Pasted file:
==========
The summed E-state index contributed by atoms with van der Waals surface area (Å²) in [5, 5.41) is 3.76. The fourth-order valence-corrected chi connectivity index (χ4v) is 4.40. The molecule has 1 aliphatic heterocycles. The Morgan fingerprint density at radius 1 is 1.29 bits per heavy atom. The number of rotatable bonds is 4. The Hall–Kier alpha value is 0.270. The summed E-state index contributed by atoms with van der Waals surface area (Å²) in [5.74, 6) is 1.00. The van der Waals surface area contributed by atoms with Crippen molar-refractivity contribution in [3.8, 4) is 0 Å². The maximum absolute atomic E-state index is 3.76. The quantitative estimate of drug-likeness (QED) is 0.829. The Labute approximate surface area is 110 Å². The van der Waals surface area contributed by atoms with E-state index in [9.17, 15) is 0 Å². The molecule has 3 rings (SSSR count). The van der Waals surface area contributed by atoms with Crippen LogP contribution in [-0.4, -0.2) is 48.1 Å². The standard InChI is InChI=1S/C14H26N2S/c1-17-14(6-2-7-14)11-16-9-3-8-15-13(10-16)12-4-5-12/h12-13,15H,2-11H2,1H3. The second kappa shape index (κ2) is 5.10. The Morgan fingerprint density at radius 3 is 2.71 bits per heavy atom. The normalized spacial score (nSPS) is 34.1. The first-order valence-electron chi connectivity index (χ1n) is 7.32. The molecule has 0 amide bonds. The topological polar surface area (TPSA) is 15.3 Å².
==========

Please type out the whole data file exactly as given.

The summed E-state index contributed by atoms with van der Waals surface area (Å²) in [5, 5.41) is 3.76. The fourth-order valence-corrected chi connectivity index (χ4v) is 4.40. The molecule has 1 aliphatic heterocycles. The Morgan fingerprint density at radius 1 is 1.29 bits per heavy atom. The number of rotatable bonds is 4. The Hall–Kier alpha value is 0.270. The summed E-state index contributed by atoms with van der Waals surface area (Å²) in [5.74, 6) is 1.00. The van der Waals surface area contributed by atoms with Crippen molar-refractivity contribution in [3.8, 4) is 0 Å². The maximum absolute atomic E-state index is 3.76. The quantitative estimate of drug-likeness (QED) is 0.829. The Labute approximate surface area is 110 Å². The van der Waals surface area contributed by atoms with E-state index in [9.17, 15) is 0 Å². The molecule has 3 rings (SSSR count). The van der Waals surface area contributed by atoms with Crippen LogP contribution in [-0.4, -0.2) is 48.1 Å². The standard InChI is InChI=1S/C14H26N2S/c1-17-14(6-2-7-14)11-16-9-3-8-15-13(10-16)12-4-5-12/h12-13,15H,2-11H2,1H3. The second kappa shape index (κ2) is 5.10. The Morgan fingerprint density at radius 3 is 2.71 bits per heavy atom. The normalized spacial score (nSPS) is 34.1. The first-order valence-electron chi connectivity index (χ1n) is 7.32. The molecule has 0 amide bonds. The topological polar surface area (TPSA) is 15.3 Å².